It is illegal in 32 states to make a list regarding revenge, and not include Clint Eastwood in some way or another. He produced, directed, and starred in this movie, telling us the story of a man who has left his criminal past behind for his wife, but turns to his gun-toting days one last time, in order to secure the future of his children.
The first half of the film can be slow-moving, but the second half is gripping, as the death of his friend Ned leads William Munny (Eastwood) to seek a bloody revenge. As with many Westerns, there are some attractive shots of the local scenery, but the overall tone is a dark and claustrophobic one, in keeping with the film’s theme. The Unforgiven’s most iconic exchange seems to encapsulate the Western’s final take on revenge: when a callow gunslinger, named the Schofield kid, says of two murdered cowboys, “Well, I guess they had it comin’,” Eastwood simply responds, “We all got it comin’, kid.”
4. Sleepers (1996)
The cast of Sleepers is full with familiar names: Robert DeNiro, Brad Pitt, Dustin Hoffman, Jason Patrick, Minnie Driver, and others. After a prank gone horribly wrong, four young boys are sent to a correctional facility, where they are constantly harassed and raped by members of the staff. Years later, two of the boys get revenge, leading to their trial, in which the lead prosecutor is one of the victims. He devises a clever scheme to fulfill their revenge against the scum that abused them so terribly. It’s a heartfelt and emotional film, albeit a tad bit Hollywood.
3. Kill Bill: Volumes 1 and 2 (2003, 2004)
The film tells the story of The Bride (Uma Thurman), whose real name is not revealed until the second half of the film. On her wedding day, a group called the Deadly Viper Assassination Squad, of which she was once a member, bursts into the church and guns down everyone in attendance. Finally, after everyone else is killed, they turn on her, beating her until their leader, Bill (David Carradine) shoots her in the head just as she reveals that the child she is pregnant with is his.
Four years later, she awakens from a coma, sees that she’s no longer pregnant, and assumes that her child is dead. Thus begins her tale, not just of revenge against those who attacked her, but of discovering and embracing her true identity.
Throughout the films, Kill Bill illustrates the importance of identity, particularly familial identity and relationships, in relation to revenge and that, if one’s identity is compromised or challenged, steps must be taken in order to rectify that, often in the form of revenge.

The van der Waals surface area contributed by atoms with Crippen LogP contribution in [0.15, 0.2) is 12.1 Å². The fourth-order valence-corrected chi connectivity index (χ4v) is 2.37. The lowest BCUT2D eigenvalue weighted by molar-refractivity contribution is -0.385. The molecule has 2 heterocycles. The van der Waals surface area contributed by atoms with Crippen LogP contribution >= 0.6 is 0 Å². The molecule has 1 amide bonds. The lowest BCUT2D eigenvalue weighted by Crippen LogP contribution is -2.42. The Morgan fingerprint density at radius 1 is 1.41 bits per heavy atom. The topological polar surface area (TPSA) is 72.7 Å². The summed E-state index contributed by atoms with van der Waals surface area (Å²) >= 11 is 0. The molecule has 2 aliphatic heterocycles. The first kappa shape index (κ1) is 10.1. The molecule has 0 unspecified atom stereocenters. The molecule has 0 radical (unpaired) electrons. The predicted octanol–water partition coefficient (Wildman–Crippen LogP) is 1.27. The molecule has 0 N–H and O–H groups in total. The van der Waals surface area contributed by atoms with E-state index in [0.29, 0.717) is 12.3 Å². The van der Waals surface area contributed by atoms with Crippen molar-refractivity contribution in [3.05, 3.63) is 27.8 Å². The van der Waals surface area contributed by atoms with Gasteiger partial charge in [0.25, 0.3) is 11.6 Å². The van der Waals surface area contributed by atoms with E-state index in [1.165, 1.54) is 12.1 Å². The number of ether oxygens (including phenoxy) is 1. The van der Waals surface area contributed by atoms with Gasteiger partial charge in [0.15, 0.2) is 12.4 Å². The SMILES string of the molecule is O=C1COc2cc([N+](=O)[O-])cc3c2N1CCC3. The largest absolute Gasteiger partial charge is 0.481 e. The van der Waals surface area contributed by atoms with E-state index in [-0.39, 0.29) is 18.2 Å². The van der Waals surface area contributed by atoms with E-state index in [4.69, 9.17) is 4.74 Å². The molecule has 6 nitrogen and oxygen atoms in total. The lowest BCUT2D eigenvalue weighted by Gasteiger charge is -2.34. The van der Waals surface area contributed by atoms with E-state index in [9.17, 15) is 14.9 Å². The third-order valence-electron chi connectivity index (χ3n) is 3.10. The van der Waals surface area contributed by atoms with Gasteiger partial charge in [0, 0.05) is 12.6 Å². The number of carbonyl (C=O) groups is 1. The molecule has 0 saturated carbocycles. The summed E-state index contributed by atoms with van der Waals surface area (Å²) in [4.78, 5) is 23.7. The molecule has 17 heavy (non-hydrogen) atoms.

2. Hamlet (16th – 17th century)
“To be or not to be.” That’s probably all you’d heard of Hamlet, until you had to start reading it for class. Little did you know that Shakespeare’s 500-year-old play would be full of betrayal, violence, desire, and an argument for proper mental health.
Hamlet’s Uncle Claudius, who lusts after the crown and the Queen, kills the king of Denmark. Hamlet, the prince, comes to know about this and vows revenge. Hamlet is a revenge story that is perhaps like any other – a son’s quest for avenging his father’s murder. It’s told and re-told all the time; if you are a little too young for Hamlet, you could always watch The Lion King, which is pretty much the same story, only with talking animals.
But it is the way Shakespeare tells the story that raises simple revenge to the level of a timeless masterpiece. Love, lust, and hatred, those indispensable elements of every story, are discovered anew in this eternal classic.
1. The Count of Monte Cristo (1844)
Simply put, this is the epitome of a revenge story. Alexandre Dumas’s novel recounts the tale of a young man, Edmond Dantes who, because of the jealousy of others, has everything taken away from him. Sentenced to solitary confinement in one of the most unwelcoming prisons around, Dantes loses his fiancé ,who marries one of the men who framed him, his promising career as a sea captain, his father (who dies without ever learning the fate of his son) and, most importantly, his freedom.
After 14 years of rotting and exile, fate smiles on Dantes, and he is able to escape his entrapment and earn a stature that would help him get vengeance over the ones who have wronged him. The novel also brings up an interesting point of view: how much is enough, and is revenge justified by a higher power? How much suffering of your adversaries is enough for justice to be served? Although not an easy read, we would recommend that everybody at least familiarize themselves with this epic story.